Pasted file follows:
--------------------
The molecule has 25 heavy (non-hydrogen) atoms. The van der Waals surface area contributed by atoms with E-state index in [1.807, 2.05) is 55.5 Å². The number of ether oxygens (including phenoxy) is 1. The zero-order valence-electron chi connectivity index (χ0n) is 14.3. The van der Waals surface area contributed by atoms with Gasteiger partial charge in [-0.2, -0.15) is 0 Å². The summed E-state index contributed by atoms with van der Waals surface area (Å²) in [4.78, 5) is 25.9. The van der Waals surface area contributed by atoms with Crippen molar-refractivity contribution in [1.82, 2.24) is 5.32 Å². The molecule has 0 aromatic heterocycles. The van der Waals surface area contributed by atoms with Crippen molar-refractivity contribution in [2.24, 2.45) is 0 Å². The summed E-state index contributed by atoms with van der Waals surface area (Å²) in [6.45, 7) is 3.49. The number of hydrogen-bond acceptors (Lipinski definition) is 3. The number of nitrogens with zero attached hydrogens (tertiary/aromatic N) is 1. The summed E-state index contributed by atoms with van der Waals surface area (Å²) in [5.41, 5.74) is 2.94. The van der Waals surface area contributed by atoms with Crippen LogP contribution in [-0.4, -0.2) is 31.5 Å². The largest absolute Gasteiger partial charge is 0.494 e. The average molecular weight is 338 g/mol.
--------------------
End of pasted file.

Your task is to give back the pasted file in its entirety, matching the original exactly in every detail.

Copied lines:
The molecule has 25 heavy (non-hydrogen) atoms. The van der Waals surface area contributed by atoms with E-state index in [1.807, 2.05) is 55.5 Å². The number of ether oxygens (including phenoxy) is 1. The zero-order valence-electron chi connectivity index (χ0n) is 14.3. The van der Waals surface area contributed by atoms with Gasteiger partial charge in [-0.2, -0.15) is 0 Å². The summed E-state index contributed by atoms with van der Waals surface area (Å²) in [4.78, 5) is 25.9. The van der Waals surface area contributed by atoms with Crippen molar-refractivity contribution in [1.82, 2.24) is 5.32 Å². The molecule has 0 aromatic heterocycles. The van der Waals surface area contributed by atoms with Crippen molar-refractivity contribution in [2.24, 2.45) is 0 Å². The summed E-state index contributed by atoms with van der Waals surface area (Å²) in [6.45, 7) is 3.49. The number of hydrogen-bond acceptors (Lipinski definition) is 3. The number of nitrogens with zero attached hydrogens (tertiary/aromatic N) is 1. The summed E-state index contributed by atoms with van der Waals surface area (Å²) in [5.41, 5.74) is 2.94. The van der Waals surface area contributed by atoms with Crippen LogP contribution in [-0.4, -0.2) is 31.5 Å². The largest absolute Gasteiger partial charge is 0.494 e. The average molecular weight is 338 g/mol.